BY IFE OLUJUYIGBE
In the bustling city of Lagos, three friends from the three major ethnic groups in Nigeria are young secondary school leavers, unsure of the next steps for their lives. While they wait, they decide to make a short movie; hence, Green White Green is a movie about a making of a movie. Well, sort of.
Uzoma (Ifeanyi Dike) is an orphan with an older brother. He is also a painter who plays around with colours in his work and is looking to intern at a reputable art gallery. He is persistent, but his persistence only earns him a rejection phone call that shatters his spirit. Segun’s (Samuel Robinson) heart is in New York. His older brother lives there, and so does Segun’s preferred future, which is why he keeps his bags packed, waiting for that call that would move him to the place of his dreams. Like many young Nigerians, he couldn’t be bothered by all things Nigerian; songs, fashion, movies, attitude. He is all about America’s pop culture. Baba’s (Jamal Ibrahim) case is quite ironic. While he has the means to travel and get all that the other two crave, he doesn’t want to. Instead, he wants to remain in Nigeria and become a filmmaker. He urges his friends to join in his project to convince his father that he wasn’t meant to become an accountant in this life or in any other. In spite of Uzoma and Segun’s failings and frustrations, they decide to join him, alongside Uzoma’s girlfriend and aspiring actress, Maggy (Crystabel Goddy).
Breezy is the word that best describes this 2016 Abba T. Makama flick. It is whimsical and quirky and funny and reminds you of your Nigerian teenage self. It is full of slangs that are common among Nigerian youth and bursts with energy and the belief that you can do and be anything. This belief is familiar; it is the type the sixteen-year-old secondary school graduate has while he fills his JAMB form or right in the hall of his graduation ceremony. He thinks he would become the first Nigerian to walk on the sun, and there isn’t a thing you can say to dissuade him.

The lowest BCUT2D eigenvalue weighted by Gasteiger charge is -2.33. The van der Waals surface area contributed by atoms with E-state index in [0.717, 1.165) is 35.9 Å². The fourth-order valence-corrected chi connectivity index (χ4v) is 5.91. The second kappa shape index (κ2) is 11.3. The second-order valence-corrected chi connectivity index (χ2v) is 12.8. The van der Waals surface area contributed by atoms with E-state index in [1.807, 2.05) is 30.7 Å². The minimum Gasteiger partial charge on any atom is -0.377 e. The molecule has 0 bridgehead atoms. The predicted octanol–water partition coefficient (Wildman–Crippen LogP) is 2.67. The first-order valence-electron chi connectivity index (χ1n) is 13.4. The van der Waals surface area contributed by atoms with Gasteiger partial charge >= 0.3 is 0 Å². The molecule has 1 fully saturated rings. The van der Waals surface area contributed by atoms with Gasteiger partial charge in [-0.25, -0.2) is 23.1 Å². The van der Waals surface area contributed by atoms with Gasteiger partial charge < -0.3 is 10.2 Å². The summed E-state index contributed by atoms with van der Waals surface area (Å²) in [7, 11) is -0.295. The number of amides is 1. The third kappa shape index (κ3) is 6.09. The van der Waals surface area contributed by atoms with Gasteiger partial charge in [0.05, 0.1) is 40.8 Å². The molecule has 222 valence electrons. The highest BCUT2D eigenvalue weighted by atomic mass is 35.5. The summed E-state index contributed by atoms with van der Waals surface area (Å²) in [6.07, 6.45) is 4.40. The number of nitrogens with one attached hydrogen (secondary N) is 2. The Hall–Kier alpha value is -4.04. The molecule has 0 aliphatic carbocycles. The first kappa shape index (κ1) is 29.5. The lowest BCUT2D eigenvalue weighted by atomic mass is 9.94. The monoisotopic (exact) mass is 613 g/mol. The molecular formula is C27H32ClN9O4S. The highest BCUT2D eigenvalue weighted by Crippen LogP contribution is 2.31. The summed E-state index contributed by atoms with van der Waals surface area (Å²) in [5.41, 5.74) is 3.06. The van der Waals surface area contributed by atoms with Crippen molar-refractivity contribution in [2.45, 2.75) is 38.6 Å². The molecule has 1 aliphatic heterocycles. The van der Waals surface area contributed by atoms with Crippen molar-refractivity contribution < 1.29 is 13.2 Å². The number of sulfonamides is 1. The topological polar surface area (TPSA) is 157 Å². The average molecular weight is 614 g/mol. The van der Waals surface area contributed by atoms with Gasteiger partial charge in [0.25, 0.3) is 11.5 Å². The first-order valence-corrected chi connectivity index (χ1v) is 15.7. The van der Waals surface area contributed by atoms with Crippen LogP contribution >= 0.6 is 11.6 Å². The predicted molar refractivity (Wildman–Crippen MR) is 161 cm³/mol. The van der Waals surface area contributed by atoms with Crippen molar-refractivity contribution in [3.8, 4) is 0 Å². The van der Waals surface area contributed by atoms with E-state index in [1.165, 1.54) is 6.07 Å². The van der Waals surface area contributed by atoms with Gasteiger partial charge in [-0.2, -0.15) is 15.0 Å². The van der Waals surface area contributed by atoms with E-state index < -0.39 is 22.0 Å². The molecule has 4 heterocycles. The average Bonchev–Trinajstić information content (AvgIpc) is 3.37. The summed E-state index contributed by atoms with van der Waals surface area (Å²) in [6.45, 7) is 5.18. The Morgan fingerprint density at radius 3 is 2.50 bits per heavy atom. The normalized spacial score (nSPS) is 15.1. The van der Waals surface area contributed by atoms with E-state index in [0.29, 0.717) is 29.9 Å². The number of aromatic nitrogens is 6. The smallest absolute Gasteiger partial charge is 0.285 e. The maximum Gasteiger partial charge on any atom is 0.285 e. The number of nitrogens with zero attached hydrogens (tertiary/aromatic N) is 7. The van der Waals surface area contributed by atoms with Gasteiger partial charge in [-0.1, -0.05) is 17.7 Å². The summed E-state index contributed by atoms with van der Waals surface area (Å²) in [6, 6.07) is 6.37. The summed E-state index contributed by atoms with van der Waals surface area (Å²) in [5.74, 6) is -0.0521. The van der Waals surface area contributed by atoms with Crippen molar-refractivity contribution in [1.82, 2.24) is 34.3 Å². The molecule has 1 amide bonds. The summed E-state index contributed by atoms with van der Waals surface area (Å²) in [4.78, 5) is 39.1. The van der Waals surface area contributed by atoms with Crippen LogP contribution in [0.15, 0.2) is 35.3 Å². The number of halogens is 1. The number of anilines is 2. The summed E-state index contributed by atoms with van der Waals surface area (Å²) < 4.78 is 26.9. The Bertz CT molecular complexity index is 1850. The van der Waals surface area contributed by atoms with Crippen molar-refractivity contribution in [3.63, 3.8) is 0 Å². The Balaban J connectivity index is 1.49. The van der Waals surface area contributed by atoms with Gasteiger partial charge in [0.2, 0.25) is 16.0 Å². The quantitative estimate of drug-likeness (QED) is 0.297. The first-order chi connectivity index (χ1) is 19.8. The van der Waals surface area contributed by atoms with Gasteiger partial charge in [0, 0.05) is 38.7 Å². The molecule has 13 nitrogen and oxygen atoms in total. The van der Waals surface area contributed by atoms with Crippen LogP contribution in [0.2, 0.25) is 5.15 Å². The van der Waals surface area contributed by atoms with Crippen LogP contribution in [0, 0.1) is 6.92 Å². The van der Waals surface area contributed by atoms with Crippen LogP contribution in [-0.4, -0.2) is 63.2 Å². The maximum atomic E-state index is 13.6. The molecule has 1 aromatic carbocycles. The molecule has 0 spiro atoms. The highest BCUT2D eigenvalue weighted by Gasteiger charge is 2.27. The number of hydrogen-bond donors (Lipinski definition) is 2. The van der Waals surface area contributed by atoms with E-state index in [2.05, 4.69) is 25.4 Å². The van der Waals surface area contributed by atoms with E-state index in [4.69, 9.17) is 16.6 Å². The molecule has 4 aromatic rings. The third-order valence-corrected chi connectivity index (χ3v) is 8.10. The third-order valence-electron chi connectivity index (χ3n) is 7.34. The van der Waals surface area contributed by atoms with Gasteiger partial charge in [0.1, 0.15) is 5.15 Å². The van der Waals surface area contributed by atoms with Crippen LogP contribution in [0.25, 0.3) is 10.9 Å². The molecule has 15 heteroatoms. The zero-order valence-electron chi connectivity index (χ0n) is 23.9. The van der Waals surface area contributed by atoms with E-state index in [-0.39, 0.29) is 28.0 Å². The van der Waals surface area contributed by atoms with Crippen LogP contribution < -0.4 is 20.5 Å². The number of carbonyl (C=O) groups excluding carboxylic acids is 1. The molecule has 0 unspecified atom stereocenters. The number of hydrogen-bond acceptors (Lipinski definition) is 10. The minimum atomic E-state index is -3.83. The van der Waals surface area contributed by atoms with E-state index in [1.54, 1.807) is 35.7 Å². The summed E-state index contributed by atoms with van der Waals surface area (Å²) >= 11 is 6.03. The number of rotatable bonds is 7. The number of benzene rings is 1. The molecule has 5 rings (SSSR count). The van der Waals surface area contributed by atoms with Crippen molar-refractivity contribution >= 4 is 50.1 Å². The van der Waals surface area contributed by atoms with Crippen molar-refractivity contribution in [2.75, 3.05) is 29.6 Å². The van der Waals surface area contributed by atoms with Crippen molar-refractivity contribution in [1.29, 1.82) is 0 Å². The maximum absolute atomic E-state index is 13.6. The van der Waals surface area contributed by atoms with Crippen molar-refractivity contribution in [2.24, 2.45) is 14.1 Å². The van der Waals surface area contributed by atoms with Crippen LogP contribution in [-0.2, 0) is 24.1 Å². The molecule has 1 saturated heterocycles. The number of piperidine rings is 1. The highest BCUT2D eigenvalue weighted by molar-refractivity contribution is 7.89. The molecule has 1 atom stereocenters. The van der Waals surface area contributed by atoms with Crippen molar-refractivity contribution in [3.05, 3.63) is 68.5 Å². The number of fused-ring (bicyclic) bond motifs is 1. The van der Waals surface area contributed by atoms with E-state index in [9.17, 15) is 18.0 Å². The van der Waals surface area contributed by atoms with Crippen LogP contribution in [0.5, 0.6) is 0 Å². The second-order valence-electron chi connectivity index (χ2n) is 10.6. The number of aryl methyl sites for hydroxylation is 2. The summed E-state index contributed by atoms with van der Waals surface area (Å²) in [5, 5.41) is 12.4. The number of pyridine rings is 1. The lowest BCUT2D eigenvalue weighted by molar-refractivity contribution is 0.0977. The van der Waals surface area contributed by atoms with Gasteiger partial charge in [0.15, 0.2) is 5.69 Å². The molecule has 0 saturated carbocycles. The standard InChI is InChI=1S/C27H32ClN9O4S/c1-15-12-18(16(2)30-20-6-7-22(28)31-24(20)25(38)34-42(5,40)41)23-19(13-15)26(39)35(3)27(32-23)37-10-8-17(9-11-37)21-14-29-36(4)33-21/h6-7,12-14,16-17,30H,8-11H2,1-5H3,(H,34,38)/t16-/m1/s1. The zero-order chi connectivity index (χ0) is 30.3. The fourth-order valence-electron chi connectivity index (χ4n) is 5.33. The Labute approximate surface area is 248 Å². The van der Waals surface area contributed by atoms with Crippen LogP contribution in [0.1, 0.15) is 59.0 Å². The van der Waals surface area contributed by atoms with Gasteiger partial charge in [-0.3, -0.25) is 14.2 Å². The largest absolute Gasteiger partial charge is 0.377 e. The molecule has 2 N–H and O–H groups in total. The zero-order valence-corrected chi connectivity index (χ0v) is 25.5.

When their dreams begin to face oppositions, Uzoma, Segun and Baba are broken and take their disappointments out on one another. They however show that perseverance can work miracles. Side attractions involving a gang and ‘yab’ battle, Uzo’s brother (Okey Uzoeshi), a laughable movie producer called Don.E. and Bimbo Manuel as Uzo’s professor mentor add a spice to the movie that makes it richer.
Green White Green doesn’t thrive on its technical fronts. Some scenes are abrupt, the sound falters and some scenes seem wrongly placed. It comes across amateurish in a number of shots, but the eccentricity of its screenplay and interpretation make these shortcomings seem more like a style than a weakness. And while it is tempting to be carried away by the overly hilarious scenes, you can’t but get the message the movie touches on: Nigerian history, corruption, diversity and the need to be united.
For a debut feature, Makama makes an impressive statement. He is saying many things at once by this film, but we hear them clearly, the seeming low budget notwithstanding. Green White Green is clumsy, yet endearing; mischievous but highly entertaining, and different in a good way from the over-told stories we have seen on screens over the years. Hopefully, it only gets better from here on out.